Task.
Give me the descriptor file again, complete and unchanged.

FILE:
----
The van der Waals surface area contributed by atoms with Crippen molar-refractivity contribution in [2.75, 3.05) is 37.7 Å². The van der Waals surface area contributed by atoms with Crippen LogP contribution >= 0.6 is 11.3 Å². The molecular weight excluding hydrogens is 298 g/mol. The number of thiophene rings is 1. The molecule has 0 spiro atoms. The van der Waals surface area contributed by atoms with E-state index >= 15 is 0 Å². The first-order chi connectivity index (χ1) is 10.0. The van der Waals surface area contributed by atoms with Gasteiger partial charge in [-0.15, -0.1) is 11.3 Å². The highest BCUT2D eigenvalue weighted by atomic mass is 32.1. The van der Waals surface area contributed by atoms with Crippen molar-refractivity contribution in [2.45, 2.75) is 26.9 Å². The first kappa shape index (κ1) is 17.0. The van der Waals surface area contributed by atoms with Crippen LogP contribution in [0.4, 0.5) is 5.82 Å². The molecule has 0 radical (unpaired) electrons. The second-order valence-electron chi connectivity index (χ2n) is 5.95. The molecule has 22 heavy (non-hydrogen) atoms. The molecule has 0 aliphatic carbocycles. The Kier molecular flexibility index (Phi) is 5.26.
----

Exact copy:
The van der Waals surface area contributed by atoms with Crippen molar-refractivity contribution in [2.75, 3.05) is 37.7 Å². The van der Waals surface area contributed by atoms with Crippen LogP contribution >= 0.6 is 11.3 Å². The molecular weight excluding hydrogens is 298 g/mol. The number of thiophene rings is 1. The molecule has 0 spiro atoms. The van der Waals surface area contributed by atoms with E-state index >= 15 is 0 Å². The first-order chi connectivity index (χ1) is 10.0. The van der Waals surface area contributed by atoms with Gasteiger partial charge in [-0.15, -0.1) is 11.3 Å². The highest BCUT2D eigenvalue weighted by atomic mass is 32.1. The van der Waals surface area contributed by atoms with Crippen molar-refractivity contribution in [2.45, 2.75) is 26.9 Å². The first kappa shape index (κ1) is 17.0. The van der Waals surface area contributed by atoms with Crippen LogP contribution in [0.4, 0.5) is 5.82 Å². The molecule has 0 radical (unpaired) electrons. The second-order valence-electron chi connectivity index (χ2n) is 5.95. The molecule has 22 heavy (non-hydrogen) atoms. The molecule has 0 aliphatic carbocycles. The Kier molecular flexibility index (Phi) is 5.26.